UK scientists have uncovered clues as to how the allergic reactions to cats is caused, increasing the chance of finding a preventative medicine.
Cats are one of the most popular house pets in the UK
Researchers from the University of Cambridge have discovered the process where the body’s immune system detects cat allergen, leading to symptoms such as sneezing and coughing.
A new treatment to prevent this process has raised hopes of developing medicines to help sufferers.
The team, led by Dr Clare Bryant from the University of Cambridge, investigated cat dander, the proteins found in particles of cat skin which are the most common cause of cat allergy.
Cat allergen was found to activate a specific process in the human body once in the company of a bacterial toxin. This pathway triggers the body’s natural immune system defences such as sneezing, wheezing and a runny nose.
Cats are one of the most common causes of pet allergies and symptoms can arise within minutes of contact with cats.
Dr Bryant spoke to BBC News: "We've discovered how the cat allergy proteins activate the host immune cells.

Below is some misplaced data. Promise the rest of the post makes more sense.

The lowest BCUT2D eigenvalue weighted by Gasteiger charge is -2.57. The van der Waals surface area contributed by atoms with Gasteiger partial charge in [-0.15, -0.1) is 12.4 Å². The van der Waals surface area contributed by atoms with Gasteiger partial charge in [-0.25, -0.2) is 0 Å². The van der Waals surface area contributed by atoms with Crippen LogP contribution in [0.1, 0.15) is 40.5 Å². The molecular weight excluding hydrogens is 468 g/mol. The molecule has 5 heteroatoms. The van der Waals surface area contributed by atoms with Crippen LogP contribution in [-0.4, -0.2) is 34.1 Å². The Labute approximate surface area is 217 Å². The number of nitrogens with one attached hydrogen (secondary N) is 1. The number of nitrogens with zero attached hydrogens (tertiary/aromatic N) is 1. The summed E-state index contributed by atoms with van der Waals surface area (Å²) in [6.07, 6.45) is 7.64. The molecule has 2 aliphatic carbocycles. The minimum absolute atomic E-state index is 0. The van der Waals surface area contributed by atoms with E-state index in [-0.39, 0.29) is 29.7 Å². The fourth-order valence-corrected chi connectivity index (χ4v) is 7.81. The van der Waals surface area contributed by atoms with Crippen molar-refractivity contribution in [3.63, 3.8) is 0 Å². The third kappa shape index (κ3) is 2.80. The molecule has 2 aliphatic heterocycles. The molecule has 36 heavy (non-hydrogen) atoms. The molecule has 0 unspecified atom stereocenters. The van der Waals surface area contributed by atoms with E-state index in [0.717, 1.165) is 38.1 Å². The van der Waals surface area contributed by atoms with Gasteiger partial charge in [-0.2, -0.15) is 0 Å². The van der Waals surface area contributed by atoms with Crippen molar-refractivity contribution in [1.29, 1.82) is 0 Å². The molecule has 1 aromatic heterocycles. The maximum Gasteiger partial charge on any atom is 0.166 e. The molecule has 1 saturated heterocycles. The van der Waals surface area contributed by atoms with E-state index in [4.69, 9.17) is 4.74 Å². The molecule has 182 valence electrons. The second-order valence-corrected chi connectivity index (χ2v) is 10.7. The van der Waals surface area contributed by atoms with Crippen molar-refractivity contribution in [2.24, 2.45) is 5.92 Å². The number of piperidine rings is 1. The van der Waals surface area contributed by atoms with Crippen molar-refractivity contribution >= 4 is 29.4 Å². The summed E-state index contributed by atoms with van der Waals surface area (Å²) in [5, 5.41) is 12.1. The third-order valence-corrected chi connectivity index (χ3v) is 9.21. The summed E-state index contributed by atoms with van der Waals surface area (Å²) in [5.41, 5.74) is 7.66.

"By understanding the triggering mechanism, there are now drugs that have been designed that are in clinical trials for other conditions, such as sepsis, that could potentially then be used in a different way to treat cat allergy and to prevent cat allergy."
Allergy UK, a charity focused on all types of allergies, believes the research is a big step forward in comprehending why and how cat allergens cause severe allergic reactions.
Maureen Jenkins, director of clinical services at Allergy UK, said: “Cat allergen is particularly difficult to avoid as it is a 'sticky' molecule that is carried into every building on people's shoes and clothes.
"It can also still be found in a home, on the walls and ceiling or fittings, even a few years after a cat has ceased to live there.”
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